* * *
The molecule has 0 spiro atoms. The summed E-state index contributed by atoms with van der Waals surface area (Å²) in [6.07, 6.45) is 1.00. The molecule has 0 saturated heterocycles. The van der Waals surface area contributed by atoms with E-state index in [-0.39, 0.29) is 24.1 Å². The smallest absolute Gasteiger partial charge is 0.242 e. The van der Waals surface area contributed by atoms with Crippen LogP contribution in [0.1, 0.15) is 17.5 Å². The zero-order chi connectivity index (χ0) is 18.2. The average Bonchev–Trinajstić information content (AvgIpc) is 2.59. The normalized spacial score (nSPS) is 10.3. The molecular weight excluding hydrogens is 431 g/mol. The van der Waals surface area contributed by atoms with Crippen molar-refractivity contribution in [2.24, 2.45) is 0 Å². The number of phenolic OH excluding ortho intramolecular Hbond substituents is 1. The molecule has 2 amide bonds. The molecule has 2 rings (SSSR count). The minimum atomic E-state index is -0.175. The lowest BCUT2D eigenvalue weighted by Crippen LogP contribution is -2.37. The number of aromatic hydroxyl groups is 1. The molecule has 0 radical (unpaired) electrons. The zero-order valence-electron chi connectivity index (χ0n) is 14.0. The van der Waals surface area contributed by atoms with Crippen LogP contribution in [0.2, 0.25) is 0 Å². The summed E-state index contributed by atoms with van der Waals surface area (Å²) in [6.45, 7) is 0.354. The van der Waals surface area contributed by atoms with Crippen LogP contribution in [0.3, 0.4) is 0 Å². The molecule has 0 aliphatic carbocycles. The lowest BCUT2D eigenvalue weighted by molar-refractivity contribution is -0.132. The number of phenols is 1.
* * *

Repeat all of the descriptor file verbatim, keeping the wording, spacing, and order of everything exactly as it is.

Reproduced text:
The molecule has 0 spiro atoms. The summed E-state index contributed by atoms with van der Waals surface area (Å²) in [6.07, 6.45) is 1.00. The molecule has 0 saturated heterocycles. The van der Waals surface area contributed by atoms with E-state index in [-0.39, 0.29) is 24.1 Å². The smallest absolute Gasteiger partial charge is 0.242 e. The van der Waals surface area contributed by atoms with Crippen LogP contribution in [0.1, 0.15) is 17.5 Å². The zero-order chi connectivity index (χ0) is 18.2. The average Bonchev–Trinajstić information content (AvgIpc) is 2.59. The normalized spacial score (nSPS) is 10.3. The molecular weight excluding hydrogens is 431 g/mol. The van der Waals surface area contributed by atoms with Crippen molar-refractivity contribution in [2.24, 2.45) is 0 Å². The number of phenolic OH excluding ortho intramolecular Hbond substituents is 1. The molecule has 2 amide bonds. The molecule has 2 rings (SSSR count). The minimum atomic E-state index is -0.175. The lowest BCUT2D eigenvalue weighted by Crippen LogP contribution is -2.37. The number of aromatic hydroxyl groups is 1. The molecule has 0 radical (unpaired) electrons. The zero-order valence-electron chi connectivity index (χ0n) is 14.0. The van der Waals surface area contributed by atoms with Crippen LogP contribution in [0.2, 0.25) is 0 Å². The summed E-state index contributed by atoms with van der Waals surface area (Å²) in [6.45, 7) is 0.354. The van der Waals surface area contributed by atoms with Crippen LogP contribution in [0.3, 0.4) is 0 Å². The molecule has 0 aliphatic carbocycles. The lowest BCUT2D eigenvalue weighted by molar-refractivity contribution is -0.132. The number of phenols is 1.